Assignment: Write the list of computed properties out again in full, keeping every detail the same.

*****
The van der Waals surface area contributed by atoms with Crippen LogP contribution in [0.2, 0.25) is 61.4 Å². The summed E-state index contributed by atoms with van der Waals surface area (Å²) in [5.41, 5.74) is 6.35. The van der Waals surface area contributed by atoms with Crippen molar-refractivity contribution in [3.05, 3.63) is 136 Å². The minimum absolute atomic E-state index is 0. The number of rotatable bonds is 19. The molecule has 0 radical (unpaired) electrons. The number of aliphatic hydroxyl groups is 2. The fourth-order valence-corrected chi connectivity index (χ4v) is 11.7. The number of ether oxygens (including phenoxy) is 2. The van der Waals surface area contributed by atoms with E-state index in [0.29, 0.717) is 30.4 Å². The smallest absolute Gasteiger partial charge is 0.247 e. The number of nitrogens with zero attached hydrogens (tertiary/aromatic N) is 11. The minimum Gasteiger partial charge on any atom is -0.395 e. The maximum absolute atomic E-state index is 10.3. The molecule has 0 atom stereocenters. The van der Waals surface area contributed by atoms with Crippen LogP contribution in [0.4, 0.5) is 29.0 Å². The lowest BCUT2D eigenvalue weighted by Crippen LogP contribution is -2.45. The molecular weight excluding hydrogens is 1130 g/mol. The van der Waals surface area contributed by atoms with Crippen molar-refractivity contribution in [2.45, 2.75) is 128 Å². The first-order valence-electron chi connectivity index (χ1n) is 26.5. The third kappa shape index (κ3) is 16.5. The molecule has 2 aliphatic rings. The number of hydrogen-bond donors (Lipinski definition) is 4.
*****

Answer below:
The van der Waals surface area contributed by atoms with Crippen LogP contribution in [0.2, 0.25) is 61.4 Å². The summed E-state index contributed by atoms with van der Waals surface area (Å²) in [5.41, 5.74) is 6.35. The van der Waals surface area contributed by atoms with Crippen molar-refractivity contribution in [3.05, 3.63) is 136 Å². The minimum absolute atomic E-state index is 0. The number of rotatable bonds is 19. The molecule has 0 radical (unpaired) electrons. The number of aliphatic hydroxyl groups is 2. The fourth-order valence-corrected chi connectivity index (χ4v) is 11.7. The number of ether oxygens (including phenoxy) is 2. The van der Waals surface area contributed by atoms with E-state index in [0.29, 0.717) is 30.4 Å². The smallest absolute Gasteiger partial charge is 0.247 e. The number of nitrogens with zero attached hydrogens (tertiary/aromatic N) is 11. The minimum Gasteiger partial charge on any atom is -0.395 e. The maximum absolute atomic E-state index is 10.3. The molecule has 0 atom stereocenters. The van der Waals surface area contributed by atoms with Crippen LogP contribution in [0.4, 0.5) is 29.0 Å². The lowest BCUT2D eigenvalue weighted by Crippen LogP contribution is -2.45. The molecular weight excluding hydrogens is 1130 g/mol. The van der Waals surface area contributed by atoms with Crippen molar-refractivity contribution in [2.45, 2.75) is 128 Å². The first-order valence-electron chi connectivity index (χ1n) is 26.5. The third kappa shape index (κ3) is 16.5. The molecule has 2 aliphatic rings. The number of hydrogen-bond donors (Lipinski definition) is 4.